The Gwinnett Medical Center in Duluth now offers an extra edge for area athletes off the field.
Dr. Adam Shunk and GMC recently launched a sports psychology program. Shunk, who also works as a neuropsychologist in GMC’s Concussion Institute, will work with athletes ranging from high school to the professional ranks.
Basic benefits include helping with goal-setting skills, composure, energy management, motivation, performance anxiety, concentration and focus strategies.
Other issues that Shunk could help treat athletes for is depression after a season or career-ending injury, or perhaps it’s just dealing with the pressures of being a high-level recruit.
“As a licensed psychologist we can treat any mental health issue that an athlete has,” Shunk said. “The bigger piece of it is the performance enhancement. Just an athlete looking for that competitive edge. Just an athlete looking for help with a little slump and they need to work through it is one of the most common referrals we get.”
As a former professional athlete himself, Shunk is equipped to understand the pressures that modern athletes are under. At North Carolina he was the 2003 Indoor high jump national champion.
He went to compete professionally for Nike while getting his masters’ and doctorate in psychology at Ball State.
During his first season as a professional he learned first-hand the value that sports psychology could have. Prior to the U.S. Track and Field Championships his agent approached him and told him that if he achieved a certain feat during the competition that he would be signed by Nike right then and there.
“It was the most pressure I’ve ever felt,” Shunk said. “I was focused. I was ready to perform. Then it went to internal motivation to know I’m thinking about money, the contract and doing it for the sponsorship to where I choked. I actually had my lowest performance of my entire career at the USA Championships. It’s kind of my rock bottom. It ended up working out well. Three weeks later I still signed a contract, but I just realized the importance of just the mental side of sport and how important it was for me to develop some skills to manage the pressure.”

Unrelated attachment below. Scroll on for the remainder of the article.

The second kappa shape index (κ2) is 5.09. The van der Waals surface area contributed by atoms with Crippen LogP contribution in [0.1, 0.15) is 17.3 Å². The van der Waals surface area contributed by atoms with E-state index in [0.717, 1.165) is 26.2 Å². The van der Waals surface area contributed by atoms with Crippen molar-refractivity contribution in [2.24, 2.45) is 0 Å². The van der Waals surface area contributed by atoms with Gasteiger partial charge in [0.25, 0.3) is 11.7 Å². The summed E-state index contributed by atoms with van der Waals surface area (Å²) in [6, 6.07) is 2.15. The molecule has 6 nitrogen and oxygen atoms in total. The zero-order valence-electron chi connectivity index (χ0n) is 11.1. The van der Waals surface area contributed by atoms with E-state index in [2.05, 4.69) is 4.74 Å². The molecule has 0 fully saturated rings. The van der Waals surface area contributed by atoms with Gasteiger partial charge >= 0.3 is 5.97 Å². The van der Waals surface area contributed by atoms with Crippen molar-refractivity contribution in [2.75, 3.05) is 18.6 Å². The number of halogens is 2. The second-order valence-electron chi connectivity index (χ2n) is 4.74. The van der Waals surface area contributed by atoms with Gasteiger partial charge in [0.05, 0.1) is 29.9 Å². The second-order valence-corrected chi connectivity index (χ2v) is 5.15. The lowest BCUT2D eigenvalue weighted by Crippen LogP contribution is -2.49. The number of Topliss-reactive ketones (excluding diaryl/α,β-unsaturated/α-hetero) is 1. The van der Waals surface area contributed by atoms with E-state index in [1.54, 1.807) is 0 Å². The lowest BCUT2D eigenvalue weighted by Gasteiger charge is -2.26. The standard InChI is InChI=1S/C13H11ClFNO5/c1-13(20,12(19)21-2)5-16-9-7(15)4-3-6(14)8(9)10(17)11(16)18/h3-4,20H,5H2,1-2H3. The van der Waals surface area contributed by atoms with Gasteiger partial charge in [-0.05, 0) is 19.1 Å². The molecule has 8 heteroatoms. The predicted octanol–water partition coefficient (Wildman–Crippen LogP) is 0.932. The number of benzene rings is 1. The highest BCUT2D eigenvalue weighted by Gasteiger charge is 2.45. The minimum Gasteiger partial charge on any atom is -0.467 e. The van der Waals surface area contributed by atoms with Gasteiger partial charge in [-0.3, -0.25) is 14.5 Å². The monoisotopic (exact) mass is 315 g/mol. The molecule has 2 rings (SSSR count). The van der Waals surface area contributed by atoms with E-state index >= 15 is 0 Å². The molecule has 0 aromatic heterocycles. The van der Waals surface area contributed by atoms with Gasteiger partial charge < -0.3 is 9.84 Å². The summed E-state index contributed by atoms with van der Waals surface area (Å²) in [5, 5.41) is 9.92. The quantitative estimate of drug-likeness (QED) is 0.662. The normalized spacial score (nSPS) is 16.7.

He began to study the impact of that psychology could have on athlete performance. Originally it was for his own gain, but he ultimately found pathway for himself after his competition days were over.
“I wanted to study this for my own selfish reasons to use in my own career, but in doing so I realized that this something I’d really enjoy doing,” Shunk said. “I added that skill-set along the way. I took all the necessary courses and then met a sports psychologist upon graduation who took me under his wing on a two-year fellowship underneath him training.”
After his fellowship at St. Vincent in the Neuroscience Institute he joined the St. Vincent Sport Performance Center to work in neuropsychology and sports psychology.
He worked with professional athletes and consulted with Purdue University as well. Eventually he hopes to be able to operate on a similar scale at GMC.
“I’m going to try to create a model like we had in Indianapolis where I was actually consulting with Purdue University two days a week, I was working with professional athletes in the area and really to just create a resource that developmental athletes, recreational athletes all the way up to your professional and Olympic athletes have,” Shunk said. “A resource where if they’re wanting to work on mental training skills or just attain a sports psychology consultation that it’s available in this community.”